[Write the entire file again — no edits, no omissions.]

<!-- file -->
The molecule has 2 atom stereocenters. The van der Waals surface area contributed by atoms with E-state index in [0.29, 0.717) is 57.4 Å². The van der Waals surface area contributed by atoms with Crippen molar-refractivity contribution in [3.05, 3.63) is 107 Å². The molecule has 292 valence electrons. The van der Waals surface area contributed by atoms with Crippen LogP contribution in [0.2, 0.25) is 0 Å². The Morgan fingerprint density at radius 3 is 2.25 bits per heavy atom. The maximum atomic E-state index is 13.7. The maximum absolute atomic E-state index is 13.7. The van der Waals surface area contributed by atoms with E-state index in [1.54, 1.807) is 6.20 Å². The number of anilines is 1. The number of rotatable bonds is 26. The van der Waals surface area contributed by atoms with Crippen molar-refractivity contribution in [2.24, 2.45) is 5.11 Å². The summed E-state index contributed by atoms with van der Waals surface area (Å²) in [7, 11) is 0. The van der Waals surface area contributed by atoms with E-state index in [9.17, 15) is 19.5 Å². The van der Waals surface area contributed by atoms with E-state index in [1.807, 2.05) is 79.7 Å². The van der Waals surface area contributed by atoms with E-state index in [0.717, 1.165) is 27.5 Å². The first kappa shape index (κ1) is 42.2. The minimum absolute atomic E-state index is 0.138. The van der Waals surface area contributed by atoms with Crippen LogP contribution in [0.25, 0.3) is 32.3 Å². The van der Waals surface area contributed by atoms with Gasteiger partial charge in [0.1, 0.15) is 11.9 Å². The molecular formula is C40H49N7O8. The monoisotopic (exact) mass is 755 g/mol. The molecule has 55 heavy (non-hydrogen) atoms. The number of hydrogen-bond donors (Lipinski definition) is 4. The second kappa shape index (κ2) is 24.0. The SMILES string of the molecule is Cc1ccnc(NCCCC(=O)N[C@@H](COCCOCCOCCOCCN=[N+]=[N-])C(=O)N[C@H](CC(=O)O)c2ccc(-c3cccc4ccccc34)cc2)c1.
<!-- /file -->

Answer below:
The molecule has 2 atom stereocenters. The van der Waals surface area contributed by atoms with E-state index in [0.29, 0.717) is 57.4 Å². The van der Waals surface area contributed by atoms with Crippen molar-refractivity contribution in [3.05, 3.63) is 107 Å². The molecule has 292 valence electrons. The van der Waals surface area contributed by atoms with Crippen LogP contribution in [0.2, 0.25) is 0 Å². The Morgan fingerprint density at radius 3 is 2.25 bits per heavy atom. The maximum atomic E-state index is 13.7. The maximum absolute atomic E-state index is 13.7. The van der Waals surface area contributed by atoms with E-state index in [1.54, 1.807) is 6.20 Å². The number of anilines is 1. The number of rotatable bonds is 26. The van der Waals surface area contributed by atoms with Crippen molar-refractivity contribution in [2.24, 2.45) is 5.11 Å². The summed E-state index contributed by atoms with van der Waals surface area (Å²) in [7, 11) is 0. The van der Waals surface area contributed by atoms with E-state index in [9.17, 15) is 19.5 Å². The van der Waals surface area contributed by atoms with E-state index in [1.807, 2.05) is 79.7 Å². The van der Waals surface area contributed by atoms with E-state index in [0.717, 1.165) is 27.5 Å². The first kappa shape index (κ1) is 42.2. The minimum absolute atomic E-state index is 0.138. The van der Waals surface area contributed by atoms with Crippen LogP contribution in [0.25, 0.3) is 32.3 Å². The van der Waals surface area contributed by atoms with Gasteiger partial charge in [0.1, 0.15) is 11.9 Å². The molecular formula is C40H49N7O8. The monoisotopic (exact) mass is 755 g/mol. The molecule has 55 heavy (non-hydrogen) atoms. The number of hydrogen-bond donors (Lipinski definition) is 4. The second kappa shape index (κ2) is 24.0. The SMILES string of the molecule is Cc1ccnc(NCCCC(=O)N[C@@H](COCCOCCOCCOCCN=[N+]=[N-])C(=O)N[C@H](CC(=O)O)c2ccc(-c3cccc4ccccc34)cc2)c1.